Ken Burns and Cokie Roberts said it best at the NCFP opening plenary – “It makes it more meaningful to carry on the legacy of the family when you know those family stories.” It was the perfect lead-in to our session on Preserving Donor and Family Legacy: New Tools and Techniques.
Our portion of the session focused on using video to capture stories for future generations. So many good questions and comments arose from the session that we wanted to share some ideas to inspire you to think about producing your own foundation’s legacy video.
1. A foundation’s video story doesn’t have to tell the whole story.
You family’s story or the story of your foundation’s history can feel overwhelming, especially when the foundation has had a rich and long life. But sharing these stories, particularly on video, does not have to include every detail. The specific dates, names and places are wonderful for print – whether in a hardcover book or on a timeline on a website. Use video for what it does best – capturing the emotions and feelings of those important stories – and the nuances of voice and expression that aren’t translated into print.
2. Focus on what makes a good story.
The elements of a good story have always included conflict, resolution, and strong characters we care about. Within your family foundation, you already have strong characters – family members that found a way to mobilize wealth and then wanted to give back. A big question that came up during the workshop was how do you know what information to include and what to leave out? The answer, when it comes to video, is to choose what led to change in some way. Think about the stories that were the turning points in a founder’s life – the challenges they faced and how they handled them. These are the moments that built character and changed the course of history and direction in someone’s life – or in an entire family. These stories become the pieces of wisdom that come out of on-camera interviews and the values that can be passed down to future generations.
3. It starts with a plan.
Before you press the camera’s record button, you want to spend a good deal of time in the first phase of video production – the pre-production phase. This is where you brainstorm with your trustees, board members and staff to determine the goals of your video – why you are creating this piece and what are the outcomes you’d like to see when it’s finished? (Inspire new members to come onto the board? Ensure we are following donor intent? Choose what works for your foundation.) This includes thinking about the most important stories to share and who would be best to share them on camera. When you’re deep in the filming or editing phase, you’ll want to refer back to these goals to make sure you achieve your intended result.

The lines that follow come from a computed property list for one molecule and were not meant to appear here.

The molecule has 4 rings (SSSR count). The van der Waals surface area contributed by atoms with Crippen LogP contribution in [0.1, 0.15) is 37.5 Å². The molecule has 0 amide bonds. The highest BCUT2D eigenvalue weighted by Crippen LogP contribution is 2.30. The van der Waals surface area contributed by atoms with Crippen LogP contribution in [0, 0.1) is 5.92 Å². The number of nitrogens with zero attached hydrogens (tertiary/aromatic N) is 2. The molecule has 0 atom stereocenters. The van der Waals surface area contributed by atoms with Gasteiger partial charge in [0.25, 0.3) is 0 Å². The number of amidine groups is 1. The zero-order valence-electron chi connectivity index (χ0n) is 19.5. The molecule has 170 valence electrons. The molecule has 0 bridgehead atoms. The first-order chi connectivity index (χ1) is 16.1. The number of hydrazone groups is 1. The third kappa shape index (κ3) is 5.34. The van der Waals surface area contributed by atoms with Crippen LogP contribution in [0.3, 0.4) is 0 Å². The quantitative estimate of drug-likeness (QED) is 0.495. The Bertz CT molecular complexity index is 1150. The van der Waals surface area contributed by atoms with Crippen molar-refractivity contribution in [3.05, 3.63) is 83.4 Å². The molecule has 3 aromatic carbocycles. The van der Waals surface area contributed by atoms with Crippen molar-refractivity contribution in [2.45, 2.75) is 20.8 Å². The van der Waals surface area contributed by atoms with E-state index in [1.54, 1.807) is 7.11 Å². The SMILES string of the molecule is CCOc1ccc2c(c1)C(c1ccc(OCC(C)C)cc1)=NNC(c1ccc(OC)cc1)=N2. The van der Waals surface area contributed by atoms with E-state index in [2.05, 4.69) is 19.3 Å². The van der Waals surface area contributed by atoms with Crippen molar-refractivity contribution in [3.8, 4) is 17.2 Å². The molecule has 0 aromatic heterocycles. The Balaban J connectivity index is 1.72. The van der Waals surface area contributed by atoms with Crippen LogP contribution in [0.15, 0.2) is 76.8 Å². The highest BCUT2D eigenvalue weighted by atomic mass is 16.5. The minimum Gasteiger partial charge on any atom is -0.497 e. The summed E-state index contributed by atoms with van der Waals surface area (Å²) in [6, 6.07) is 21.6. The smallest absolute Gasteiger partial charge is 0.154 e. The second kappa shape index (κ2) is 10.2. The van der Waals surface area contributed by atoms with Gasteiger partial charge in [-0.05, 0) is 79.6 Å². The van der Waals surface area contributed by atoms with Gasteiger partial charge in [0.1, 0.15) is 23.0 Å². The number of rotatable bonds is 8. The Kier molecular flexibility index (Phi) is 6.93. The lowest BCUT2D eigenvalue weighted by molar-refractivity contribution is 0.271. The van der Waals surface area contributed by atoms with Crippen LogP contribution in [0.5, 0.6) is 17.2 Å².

4. The gift of filming interviews goes both ways.
We inherently understand that having a recorded video interview of an elder person in your family is a gift to the future generations of the family who may never get to meet them or hear their stories in person. Having that archive of wisdom to tap into is an invaluable resource. In a New York Times article called, “The Stories That Bind Us,” Bruce Feiler found in his research that the families who were most resilient were the ones who knew about their own family history. But you may not realize that the simple act of being interviewed makes the interviewees feel acknowledged, appreciated and heard. They feel like they matter – and that validation is an intangible benefit that can’t be measured.
5. There’s something special about a shared experience.
Today’s younger generations are often interacting with media – posting, commenting and liking various “social” channels – but often doing this in a very singular way. Though watching a film about the history of your family or foundation may be a passive activity, when it’s viewed together with the entire family, there’s something unique about having this shared viewing experience. Rather than a fleeting activity, it’s an event that brings families together, taking them on an emotional journey they will remember for a long time to come.
6. Don’t wait.
We know that we need to capture these legacy stories before it’s too late and the older generations pass away. And yet most people put it off, thinking they’ll get to it someday, and then someday is too late. Find a way to get this done now, even if your founders have passed away. Find the person or people who knew them best and interview them on camera. Tie a legacy project into something else going on with your foundation – whether an anniversary date or a foundation milestone. Schedule it and put it on the calendar. The gift of future generations of your family foundation knowing their family’s history – from the people who helped create it – is priceless.